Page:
Gen. David Perkins, commanding general of U.S. Army Training and Doctrine Command discusses the Network Integration Evaluation 16.1. NIE is the tenth in the Army’s series of Soldier-led evaluations held at Fort Bliss, Texas, and White Sands Missile Range, New Mexico. Unlike standard NIEs, NIE 16.1 is the final proof of concept for Army Warfighting Assessments (AWAs). AWAs are large-scale exercises that will begin in Fiscal Year 2017 and focus on informing network and non-network requirements to support Force 2025 and Beyond.
Lt. Gen. Kenneth E. Tovo, commanding general, United States Army Special Operations Command leads a discussion on improving Army capabilities to build foreign partner capacity, while synchronizing special operations and conventional foreign capabilities during the Association of the U.S. Army annual meeting Oct. 13. Other panels include: Lt. Gen. Stephen J. Townsend, Commanding General XVIII Airborne Corps and Fort Bragg Maj. Gen. Austin S. Miller, commanding general, United States Army Maneuver Center of Excellence and Fort Benning Maj. Gen. Wayne W. Grigsby, Jr.,commanding general, 1st Infantry Division and Fort Riley Nora J. Bensahel, Ph.D. Distinguished Scholar in Residence School of International Service American University.
U.S. Army Rangers assigned to 2nd Battalion, 75th Ranger Regiment, prepare to provide suppressive fire for an assault element advancing on the objective during Task Force Training on Fort Hunter Liggett, Calif., Jan. 22, 2014. Rangers conduct rigorous training to maintain their tactical proficiency.(U.S. Army photo by Spc. Steven Hitchcock/Released)
“The Army of 2025 and Beyond will effectively employ lethal and nonlethal overmatch against any adversary to prevent, shape and win conflicts and achieve national interests.” — The Army Vision, July 2015
WASHINGTON (Army News Service, Oct. 12, 2015) — During his 7th and final opening address at this year’s Association of the United States Army Annual Meeting and Exposition, Secretary of the Army John McHugh hammered home the importance of ground forces in winning wars, and maintaining American security and dominance.
McHugh, who said earlier this year he will leave his position no later than November 1, has served as secretary of the Army since 2008. He is the second-longest serving Army secretary.
During his keynote speech, Oct. 12, at the AUSA opening ceremony, McHugh dismissed discussion from inside the Beltway and Pentagon suggesting the Army could be minimized while still leaving the United States as protected as it is now.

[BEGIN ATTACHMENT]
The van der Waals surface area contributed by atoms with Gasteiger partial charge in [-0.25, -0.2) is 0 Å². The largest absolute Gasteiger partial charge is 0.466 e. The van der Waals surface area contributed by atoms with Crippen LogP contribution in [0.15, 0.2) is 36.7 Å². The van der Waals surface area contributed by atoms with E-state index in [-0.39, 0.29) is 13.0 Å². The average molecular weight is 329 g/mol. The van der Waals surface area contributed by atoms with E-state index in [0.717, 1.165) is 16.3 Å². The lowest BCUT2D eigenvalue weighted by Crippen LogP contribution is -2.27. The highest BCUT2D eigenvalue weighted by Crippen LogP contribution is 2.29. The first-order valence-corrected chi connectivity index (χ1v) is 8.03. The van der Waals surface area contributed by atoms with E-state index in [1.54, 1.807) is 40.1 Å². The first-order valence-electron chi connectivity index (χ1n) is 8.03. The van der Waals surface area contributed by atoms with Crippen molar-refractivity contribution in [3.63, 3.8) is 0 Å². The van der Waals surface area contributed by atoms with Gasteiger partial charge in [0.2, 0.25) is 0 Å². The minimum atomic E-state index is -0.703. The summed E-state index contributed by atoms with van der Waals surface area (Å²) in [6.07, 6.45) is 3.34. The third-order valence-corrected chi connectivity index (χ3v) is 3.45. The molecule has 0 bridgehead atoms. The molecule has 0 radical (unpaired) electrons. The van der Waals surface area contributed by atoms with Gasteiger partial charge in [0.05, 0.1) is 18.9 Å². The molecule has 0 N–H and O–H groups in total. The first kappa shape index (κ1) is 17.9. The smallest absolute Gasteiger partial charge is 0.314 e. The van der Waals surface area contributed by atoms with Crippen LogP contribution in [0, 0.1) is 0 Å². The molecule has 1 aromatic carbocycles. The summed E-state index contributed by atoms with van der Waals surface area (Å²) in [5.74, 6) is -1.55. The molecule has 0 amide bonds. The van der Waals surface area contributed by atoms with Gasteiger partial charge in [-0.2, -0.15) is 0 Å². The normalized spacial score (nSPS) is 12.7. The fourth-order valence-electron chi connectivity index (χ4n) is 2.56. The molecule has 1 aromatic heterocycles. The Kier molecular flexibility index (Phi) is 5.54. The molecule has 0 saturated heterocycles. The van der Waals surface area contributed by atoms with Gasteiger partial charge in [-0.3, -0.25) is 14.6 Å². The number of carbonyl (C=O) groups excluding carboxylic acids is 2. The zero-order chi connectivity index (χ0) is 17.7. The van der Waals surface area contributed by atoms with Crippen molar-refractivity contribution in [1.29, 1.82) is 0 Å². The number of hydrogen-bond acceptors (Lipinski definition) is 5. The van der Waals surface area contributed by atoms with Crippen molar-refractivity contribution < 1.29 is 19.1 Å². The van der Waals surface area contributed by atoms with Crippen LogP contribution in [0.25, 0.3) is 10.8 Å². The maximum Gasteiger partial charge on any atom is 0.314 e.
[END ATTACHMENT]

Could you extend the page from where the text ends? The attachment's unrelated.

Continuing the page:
With declining budgets, and an Army now targeted for reduction following the drawdowns from Iraq and Afghanistan, McHugh posited two visions of the future for the Army. One, he said, is an Army America needs, and one Soldier’s deserve. “A future of power, of readiness, where America’s enemies, both known and unforeseen, respect our capabilities, and are either deterred by our strength or destroyed by our lethality.”
Another future, he said, is more dangerous. It’s one based on “ill-conceived notions of the nature of war. One based on … a growing discussion in this town that questions the very need for an Army at all.”
He said that idea is based on a “grossly naïve view of the geo-political environment. A perspective rooted in unsupported optimism, which would shape our force and our military for a world as we wish it were, rather than the perilous reality we truly face at this moment. In this future, we would budget, size and train for a fight that may never come, ignoring the threats that have come and that we are facing each and every day.”
McHugh said what he fears most are the things the Army cannot see coming next, and if the Army will be strong enough and agile enough to meet those challenges, “or will a dark and dangerous future emerge, where the Army is built for a fantasy world that does not exist?”
AMERICA WILL ALWAYS NEED GROUND FORCES
While McHugh believes in the importance of the joint force, saying that land, air and sea forces all have their place in defense of the United States, he pointed out that it is on the ground where conflict must ultimately be resolved.
“It would be terrific if we could fight and win only from 30,000 feet or 12 miles off shore,” McHugh said. “But that’s not how the world works. That’s not how war works. People don’t live in the air or in the sea. At its core, war is a human endeavor. And humans occupy land. And conflict can only be fully resolved when some force stabilizes the human domain, when somebody controls the land. This is a reality that is as true today as it was generations before.”